It’s been seven months since I published “My life as a chick.”
Here are five more ways my life as a female is profoundly different from my first fifty-seven years.
Wearing heals in public
One of the questions that I have gotten numerous times has been, “Do you wear high heels?” or it is put more bluntly, “You don’t wear high heels, do you?”
Um, yes, I do.
Three inches is the highest I go. Three inches provides what one wants from heels, the elongation of the leg, even if she doesn’t want to make herself taller. Yes, they make me 6′ 4″, but I don’t feel too tall, and Julie compensates by wearing four inch heels. You can bet that we debated my heel length in the days that I was contemplating transitioning!
I look nicer in heels than in flats. Frankly, flats make me look frumpy, while heels enhance my femininity very nicely. So, when I dress up, heels it is. Otherwise, in everyday dress, flats and comfort win out.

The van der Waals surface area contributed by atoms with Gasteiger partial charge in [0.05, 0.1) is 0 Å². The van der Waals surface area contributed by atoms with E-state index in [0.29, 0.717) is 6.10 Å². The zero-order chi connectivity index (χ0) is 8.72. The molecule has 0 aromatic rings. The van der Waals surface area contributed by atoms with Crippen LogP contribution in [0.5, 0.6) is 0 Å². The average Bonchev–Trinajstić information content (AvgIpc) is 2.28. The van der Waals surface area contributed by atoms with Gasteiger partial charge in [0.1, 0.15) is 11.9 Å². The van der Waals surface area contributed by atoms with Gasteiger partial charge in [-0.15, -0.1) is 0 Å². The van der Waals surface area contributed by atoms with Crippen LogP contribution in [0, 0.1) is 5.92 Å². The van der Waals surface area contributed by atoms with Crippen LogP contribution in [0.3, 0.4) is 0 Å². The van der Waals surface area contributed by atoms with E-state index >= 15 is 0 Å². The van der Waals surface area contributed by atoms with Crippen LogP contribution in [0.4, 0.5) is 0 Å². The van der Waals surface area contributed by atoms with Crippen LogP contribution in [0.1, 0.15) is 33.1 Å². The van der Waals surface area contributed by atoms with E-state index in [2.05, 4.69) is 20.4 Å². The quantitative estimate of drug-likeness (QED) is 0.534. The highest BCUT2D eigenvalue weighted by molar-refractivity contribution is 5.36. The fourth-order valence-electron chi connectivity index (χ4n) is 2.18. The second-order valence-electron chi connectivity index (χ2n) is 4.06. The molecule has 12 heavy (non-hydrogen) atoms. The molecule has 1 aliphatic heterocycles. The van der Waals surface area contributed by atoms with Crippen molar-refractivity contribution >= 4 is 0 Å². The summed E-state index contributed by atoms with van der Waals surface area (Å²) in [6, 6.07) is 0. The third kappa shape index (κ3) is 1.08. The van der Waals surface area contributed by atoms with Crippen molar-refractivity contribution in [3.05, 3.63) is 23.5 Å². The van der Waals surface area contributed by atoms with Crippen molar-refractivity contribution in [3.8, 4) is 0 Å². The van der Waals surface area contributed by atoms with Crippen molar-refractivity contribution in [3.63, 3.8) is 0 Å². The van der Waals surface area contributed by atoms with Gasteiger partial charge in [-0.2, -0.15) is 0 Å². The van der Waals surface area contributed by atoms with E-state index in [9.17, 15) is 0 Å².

Reading your mind, no, I don’t have any trouble walking in them.
And your next query surely is what size I wear. 13.
Where do I find a size 13, you now wonder? Payless Shoes! Bless their hearts, they carry a wide selection in my size. I can order online and have a good fit with virtually every pair of shoes. Of the pairs pictured, I found the black ones in a store and got the other two online.
My new signature
I dare you to change your name, then proceed to easily sign your new name without your brain automatically going for your old one. And make it even harder on yourself by having the same initials, so that with both your first and middle names your brain is determined to keep going with the rest of the letters as it has for decades.
I am pleased to say that by about the tenth time I had reason to sign my new name—mostly signing checks to Barb the Impaler!—I could do so successfully. In fact, I have Gina Joy down pat so that my pen glides across the paper as smoothly and quickly as Gregory John had, which was so fluid that any doctor would be pleased to claim it.
Keeping my skirt at my knee
Oh, the things one never encounters as a guy!